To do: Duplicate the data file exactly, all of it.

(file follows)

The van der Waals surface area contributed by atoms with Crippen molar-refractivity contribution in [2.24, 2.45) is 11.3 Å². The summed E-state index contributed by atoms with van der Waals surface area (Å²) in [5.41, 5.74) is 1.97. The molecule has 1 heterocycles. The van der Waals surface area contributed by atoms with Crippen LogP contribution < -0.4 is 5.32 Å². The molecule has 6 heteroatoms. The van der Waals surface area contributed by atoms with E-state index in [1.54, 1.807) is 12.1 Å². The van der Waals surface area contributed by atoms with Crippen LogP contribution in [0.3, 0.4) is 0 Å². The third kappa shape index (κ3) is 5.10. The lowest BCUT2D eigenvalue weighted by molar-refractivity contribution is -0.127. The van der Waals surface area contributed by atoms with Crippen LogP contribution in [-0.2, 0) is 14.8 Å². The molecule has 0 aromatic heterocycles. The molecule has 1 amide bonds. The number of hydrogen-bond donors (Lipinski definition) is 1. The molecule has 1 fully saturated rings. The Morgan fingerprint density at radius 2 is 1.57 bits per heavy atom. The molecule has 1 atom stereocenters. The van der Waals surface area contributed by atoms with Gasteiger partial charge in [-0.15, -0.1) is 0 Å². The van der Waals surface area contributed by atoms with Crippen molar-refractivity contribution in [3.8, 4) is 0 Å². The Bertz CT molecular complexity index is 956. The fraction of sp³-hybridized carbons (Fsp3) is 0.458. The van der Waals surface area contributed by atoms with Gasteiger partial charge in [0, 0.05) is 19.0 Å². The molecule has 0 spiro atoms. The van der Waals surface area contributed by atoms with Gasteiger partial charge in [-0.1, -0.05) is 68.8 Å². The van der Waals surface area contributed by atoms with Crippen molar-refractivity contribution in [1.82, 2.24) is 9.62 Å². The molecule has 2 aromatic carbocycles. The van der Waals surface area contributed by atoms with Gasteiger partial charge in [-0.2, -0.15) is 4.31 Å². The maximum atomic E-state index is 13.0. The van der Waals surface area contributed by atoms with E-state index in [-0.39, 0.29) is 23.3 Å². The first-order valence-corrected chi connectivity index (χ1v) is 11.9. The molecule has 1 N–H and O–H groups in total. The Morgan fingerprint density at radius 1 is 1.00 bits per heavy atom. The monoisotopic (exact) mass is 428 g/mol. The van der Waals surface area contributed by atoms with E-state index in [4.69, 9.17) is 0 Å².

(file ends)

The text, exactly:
The van der Waals surface area contributed by atoms with Crippen molar-refractivity contribution in [2.24, 2.45) is 11.3 Å². The summed E-state index contributed by atoms with van der Waals surface area (Å²) in [5.41, 5.74) is 1.97. The molecule has 1 heterocycles. The van der Waals surface area contributed by atoms with Crippen LogP contribution < -0.4 is 5.32 Å². The molecule has 6 heteroatoms. The van der Waals surface area contributed by atoms with E-state index in [1.54, 1.807) is 12.1 Å². The van der Waals surface area contributed by atoms with Crippen LogP contribution in [0.3, 0.4) is 0 Å². The third kappa shape index (κ3) is 5.10. The lowest BCUT2D eigenvalue weighted by molar-refractivity contribution is -0.127. The van der Waals surface area contributed by atoms with Crippen LogP contribution in [-0.2, 0) is 14.8 Å². The molecule has 0 aromatic heterocycles. The molecule has 1 amide bonds. The number of hydrogen-bond donors (Lipinski definition) is 1. The molecule has 1 fully saturated rings. The Morgan fingerprint density at radius 2 is 1.57 bits per heavy atom. The molecule has 1 atom stereocenters. The van der Waals surface area contributed by atoms with Gasteiger partial charge in [-0.15, -0.1) is 0 Å². The van der Waals surface area contributed by atoms with Crippen molar-refractivity contribution in [3.8, 4) is 0 Å². The Bertz CT molecular complexity index is 956. The fraction of sp³-hybridized carbons (Fsp3) is 0.458. The van der Waals surface area contributed by atoms with Gasteiger partial charge in [0, 0.05) is 19.0 Å². The molecule has 0 spiro atoms. The van der Waals surface area contributed by atoms with Gasteiger partial charge in [-0.1, -0.05) is 68.8 Å². The van der Waals surface area contributed by atoms with Crippen molar-refractivity contribution in [1.82, 2.24) is 9.62 Å². The molecule has 2 aromatic carbocycles. The van der Waals surface area contributed by atoms with Gasteiger partial charge in [-0.2, -0.15) is 4.31 Å². The maximum atomic E-state index is 13.0. The van der Waals surface area contributed by atoms with E-state index in [-0.39, 0.29) is 23.3 Å². The first-order valence-corrected chi connectivity index (χ1v) is 11.9. The molecule has 1 N–H and O–H groups in total. The Morgan fingerprint density at radius 1 is 1.00 bits per heavy atom. The monoisotopic (exact) mass is 428 g/mol. The van der Waals surface area contributed by atoms with E-state index in [4.69, 9.17) is 0 Å².